On a sunny, windswept afternoon on Wednesday, March 14, Marymount College celebrated its founding and the Religious of the Sacred Heart of Mary (RSHM), the College’s founding order. Beginning with the Founders Mass, and followed by the presentation of the Founders Award and the blessing of three works of religious art on the Main Campus, the events were a poignant climax to the Founders Week, organized by Fr. Mark Villano and a team of College staff members and students. The week’s events drew attention to the College’s mission, “that all may have life and have it to the full” and also included the Canyon Verde Service Day, a music concert with the Jazz Ensemble and Vox Choir, lectures on religion and public service, and on Catholic education.
Bishop Gordon Bennett, a former member of the Marymount College Board of Trustees, celebrated the Founders Mass in Marymount’s Chapel and later led the prayers and blessings on two prominent statues and a mosaic. “To celebrate Fr. Gailhac is a real honor and it’s wonderful to renew old acquaintances such as Sr. Antoine-Marie,” said Bishop Bennett who is currently in residence at Loyola Marymount University. “I’m so glad to see that the efforts I put in 15 years ago are paying off.” Sr. Antoine-Marie Baurier, a longtime member of both RSHM and Marymount’s faculty, spoke about the history of the RSHM. “Founders Week is giving a chance for everyone on campus to know our sisters and what they’ve accomplished,” said Sr. Antoine-Marie. “It gives the students a little bit of history.”
John Lane, a professor of theatre arts, was presented with the fourth annual Founders Award by Dr. Brophy for his achievements as a 40-year member of Marymount’s faculty. Lane summarized the meaning of the award and his appreciation for the RSHM sisters. “I feel blessed to have had the opportunity to have so many wonderful people help me at Marymount: Dr. Brophy, and before him, Dr. Wood and Dr. McFadden, plus the academic deans, but mostly the love and help from the nuns, who are exceptional human beings,” said Lane. “They helped me to be a better person.”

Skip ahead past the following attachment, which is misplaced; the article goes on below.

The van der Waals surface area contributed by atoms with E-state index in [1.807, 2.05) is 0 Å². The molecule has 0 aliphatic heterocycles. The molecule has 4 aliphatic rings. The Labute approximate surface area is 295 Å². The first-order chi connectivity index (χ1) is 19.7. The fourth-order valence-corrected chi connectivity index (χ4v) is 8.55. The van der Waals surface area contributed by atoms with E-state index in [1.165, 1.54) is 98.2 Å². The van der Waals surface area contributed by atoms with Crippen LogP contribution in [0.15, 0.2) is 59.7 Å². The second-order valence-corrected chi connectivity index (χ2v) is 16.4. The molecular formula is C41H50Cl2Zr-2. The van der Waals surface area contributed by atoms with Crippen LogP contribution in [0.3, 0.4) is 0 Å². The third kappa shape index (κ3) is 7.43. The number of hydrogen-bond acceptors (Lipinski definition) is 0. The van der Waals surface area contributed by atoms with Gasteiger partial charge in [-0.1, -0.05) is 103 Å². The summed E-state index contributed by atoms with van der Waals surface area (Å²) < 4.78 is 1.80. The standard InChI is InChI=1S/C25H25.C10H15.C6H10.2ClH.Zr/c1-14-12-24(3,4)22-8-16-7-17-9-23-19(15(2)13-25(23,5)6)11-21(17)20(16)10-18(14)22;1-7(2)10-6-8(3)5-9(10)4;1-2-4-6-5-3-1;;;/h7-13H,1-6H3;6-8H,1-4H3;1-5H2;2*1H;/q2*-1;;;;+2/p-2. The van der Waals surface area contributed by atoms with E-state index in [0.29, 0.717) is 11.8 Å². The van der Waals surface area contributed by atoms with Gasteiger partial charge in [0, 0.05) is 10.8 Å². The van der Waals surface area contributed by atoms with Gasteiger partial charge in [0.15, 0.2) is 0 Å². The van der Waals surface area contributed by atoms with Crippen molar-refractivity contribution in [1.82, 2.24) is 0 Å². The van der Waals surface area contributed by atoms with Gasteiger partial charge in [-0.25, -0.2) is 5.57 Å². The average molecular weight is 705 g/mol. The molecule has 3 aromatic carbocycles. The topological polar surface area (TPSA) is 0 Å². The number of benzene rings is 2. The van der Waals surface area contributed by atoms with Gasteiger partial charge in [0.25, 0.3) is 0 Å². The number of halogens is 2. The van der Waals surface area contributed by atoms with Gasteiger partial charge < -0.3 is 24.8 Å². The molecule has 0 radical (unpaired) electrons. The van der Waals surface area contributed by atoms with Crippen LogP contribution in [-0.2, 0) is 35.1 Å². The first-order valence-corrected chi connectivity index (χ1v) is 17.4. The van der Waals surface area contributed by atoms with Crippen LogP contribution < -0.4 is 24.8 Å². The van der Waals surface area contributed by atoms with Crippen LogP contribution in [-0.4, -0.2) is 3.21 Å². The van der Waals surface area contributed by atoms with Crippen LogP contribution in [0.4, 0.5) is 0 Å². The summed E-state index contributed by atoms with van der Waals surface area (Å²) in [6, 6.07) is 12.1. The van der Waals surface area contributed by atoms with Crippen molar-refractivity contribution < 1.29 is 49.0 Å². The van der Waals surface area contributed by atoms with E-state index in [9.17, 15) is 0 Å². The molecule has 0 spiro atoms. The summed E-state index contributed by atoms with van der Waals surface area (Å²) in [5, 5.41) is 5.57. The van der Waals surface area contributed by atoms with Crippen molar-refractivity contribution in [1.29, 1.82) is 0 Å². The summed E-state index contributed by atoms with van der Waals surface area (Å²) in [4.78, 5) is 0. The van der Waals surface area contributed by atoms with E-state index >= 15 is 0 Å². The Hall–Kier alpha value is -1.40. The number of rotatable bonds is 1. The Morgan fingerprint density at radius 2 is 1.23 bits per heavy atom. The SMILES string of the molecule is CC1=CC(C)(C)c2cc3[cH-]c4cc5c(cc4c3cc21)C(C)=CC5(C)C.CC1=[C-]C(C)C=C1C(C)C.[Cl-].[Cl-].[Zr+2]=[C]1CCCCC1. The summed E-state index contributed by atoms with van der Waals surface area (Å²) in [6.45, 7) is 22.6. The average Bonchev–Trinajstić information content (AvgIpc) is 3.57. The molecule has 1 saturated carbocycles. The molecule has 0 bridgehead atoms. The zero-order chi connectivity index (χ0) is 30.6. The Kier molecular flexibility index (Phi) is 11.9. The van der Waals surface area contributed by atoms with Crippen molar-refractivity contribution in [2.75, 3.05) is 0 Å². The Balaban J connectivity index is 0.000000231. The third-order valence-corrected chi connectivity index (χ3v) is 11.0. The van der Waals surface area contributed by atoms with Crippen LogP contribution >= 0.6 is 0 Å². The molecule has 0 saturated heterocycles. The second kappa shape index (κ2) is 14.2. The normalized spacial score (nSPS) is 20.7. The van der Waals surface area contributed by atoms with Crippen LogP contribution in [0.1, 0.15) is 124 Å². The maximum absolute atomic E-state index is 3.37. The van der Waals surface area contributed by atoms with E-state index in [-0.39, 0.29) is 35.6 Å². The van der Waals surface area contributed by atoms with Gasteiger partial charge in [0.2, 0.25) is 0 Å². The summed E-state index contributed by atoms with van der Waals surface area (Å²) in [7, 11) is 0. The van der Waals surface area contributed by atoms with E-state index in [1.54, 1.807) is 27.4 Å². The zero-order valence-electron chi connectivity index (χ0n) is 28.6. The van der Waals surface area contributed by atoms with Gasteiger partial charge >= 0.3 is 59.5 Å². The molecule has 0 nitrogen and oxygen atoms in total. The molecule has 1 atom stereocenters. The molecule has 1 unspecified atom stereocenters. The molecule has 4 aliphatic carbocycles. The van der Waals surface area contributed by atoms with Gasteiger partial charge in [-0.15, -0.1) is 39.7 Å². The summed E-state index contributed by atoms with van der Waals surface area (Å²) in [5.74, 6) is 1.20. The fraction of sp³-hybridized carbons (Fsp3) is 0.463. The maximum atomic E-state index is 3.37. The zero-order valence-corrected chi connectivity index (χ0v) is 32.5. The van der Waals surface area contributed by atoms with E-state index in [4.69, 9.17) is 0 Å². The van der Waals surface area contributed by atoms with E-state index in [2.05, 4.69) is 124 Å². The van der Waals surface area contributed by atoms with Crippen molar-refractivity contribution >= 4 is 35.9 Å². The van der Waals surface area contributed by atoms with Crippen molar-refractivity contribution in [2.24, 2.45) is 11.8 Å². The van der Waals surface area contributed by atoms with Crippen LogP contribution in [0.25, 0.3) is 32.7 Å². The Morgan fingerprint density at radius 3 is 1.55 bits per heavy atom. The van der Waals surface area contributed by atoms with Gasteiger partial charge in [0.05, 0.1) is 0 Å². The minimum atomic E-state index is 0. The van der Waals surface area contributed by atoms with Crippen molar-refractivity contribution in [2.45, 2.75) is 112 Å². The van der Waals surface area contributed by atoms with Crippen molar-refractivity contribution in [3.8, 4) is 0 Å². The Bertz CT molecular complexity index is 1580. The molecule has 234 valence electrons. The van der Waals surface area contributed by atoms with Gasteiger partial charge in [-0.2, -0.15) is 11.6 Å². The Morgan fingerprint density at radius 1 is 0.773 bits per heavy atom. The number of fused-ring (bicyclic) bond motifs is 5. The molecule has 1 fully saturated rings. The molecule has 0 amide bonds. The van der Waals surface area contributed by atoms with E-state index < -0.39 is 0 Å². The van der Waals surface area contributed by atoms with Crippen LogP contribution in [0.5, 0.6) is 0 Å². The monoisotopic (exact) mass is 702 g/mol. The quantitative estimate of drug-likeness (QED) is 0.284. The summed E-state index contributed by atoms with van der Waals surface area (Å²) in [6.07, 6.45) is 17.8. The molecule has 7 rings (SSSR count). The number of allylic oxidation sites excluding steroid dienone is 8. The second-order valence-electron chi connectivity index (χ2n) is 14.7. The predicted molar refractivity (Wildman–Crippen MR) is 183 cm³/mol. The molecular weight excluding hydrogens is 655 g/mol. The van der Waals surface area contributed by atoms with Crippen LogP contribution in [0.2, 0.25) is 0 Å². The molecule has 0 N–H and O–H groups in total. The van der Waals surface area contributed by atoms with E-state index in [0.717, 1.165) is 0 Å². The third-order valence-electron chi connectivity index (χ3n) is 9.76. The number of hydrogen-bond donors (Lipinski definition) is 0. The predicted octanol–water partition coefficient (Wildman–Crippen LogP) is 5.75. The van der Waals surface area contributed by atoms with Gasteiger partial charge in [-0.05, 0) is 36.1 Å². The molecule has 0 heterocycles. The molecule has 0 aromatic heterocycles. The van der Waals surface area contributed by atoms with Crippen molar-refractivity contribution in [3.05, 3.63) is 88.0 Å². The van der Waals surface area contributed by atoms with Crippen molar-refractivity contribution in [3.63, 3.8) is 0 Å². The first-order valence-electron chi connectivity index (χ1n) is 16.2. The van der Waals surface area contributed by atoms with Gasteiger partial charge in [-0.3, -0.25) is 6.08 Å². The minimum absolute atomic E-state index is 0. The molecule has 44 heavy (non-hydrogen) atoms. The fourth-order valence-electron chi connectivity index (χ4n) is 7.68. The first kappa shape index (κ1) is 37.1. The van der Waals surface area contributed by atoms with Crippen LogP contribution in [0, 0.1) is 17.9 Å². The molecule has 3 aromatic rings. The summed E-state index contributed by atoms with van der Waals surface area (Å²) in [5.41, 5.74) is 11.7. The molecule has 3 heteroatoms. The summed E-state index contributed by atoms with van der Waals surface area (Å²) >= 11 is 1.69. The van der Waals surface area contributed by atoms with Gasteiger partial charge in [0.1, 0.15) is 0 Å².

Sr. Gregory Naddy was Lane’s mentor. “She would always come in to see the first act and then she’d say ‘John, I’m going to go back to the convent and pray for the students to get better,’ and they usually were better.” Lane credited the discipline, integrity and faith of the RSHM. “Marymount became one of the greatest gifts to my life,” he said. “Sr. Antoine-Marie, Sr. Charles, Sr. Eileen and Sr. Teresita were very supportive.”
After the Founders Mass and award presentation, Bishop Bennett led a small procession to each of the three artworks which were restored by designer Rhett Judice and his team. Judice, whose business is the renovation and restoration of church interiors, spoke about the necessary restoration steps for each artwork; this was followed by Bishop Bennett’s blessing, a sprinkling of holy water on the figure, and a prayer.
Beginning with the statue of the RSHM founder, Fr. Gailhac, Judice said that the bas relief statue’s original look was cast concrete. Fr. Gailhac’s relief had been painted several times over the years. Judice’s team removed all of the paint, and heavily sealed the bas relief to prevent moisture from entering the wall. They also removed the twisted piece of copper iron around Gailhac’s neck which had secured the relief to the wall while providing a misleading representation.
Artist Paul Conrad’s magnificent sculpture of the Holy Trinity had been made to look like copper but was, in fact, made of steel with a verde patina applied to make it look like copper. Artist Robert Milling, a member of Judice’s team, sanded down the sculpture and reapplied the patina, layering it for an aged effect. “The artist Robert Milling did such a beautiful job,” said Judice.
Finally, the mosaic of the Blessed Mother was visited in Cecilia Hall. Rhett Judice said that it was difficult to find replacements for the nearly 30 tiles that were missing. Mosaic artist Maya Tavanoti restored the depiction and made the mosaic come alive with the reapplication of colored tile. Fr. Mark mentioned that Sr. Genevieve, an RSHM sister, created the original work. After the mosaic’s blessing, the group of faculty members, students and nuns gathered on the lawn in front of Cecilia Hall for an informal reception that offered petite strawberry custards, organic sandwich wraps from Marymount’s Café Bon Appetit, and a regular dose of wind.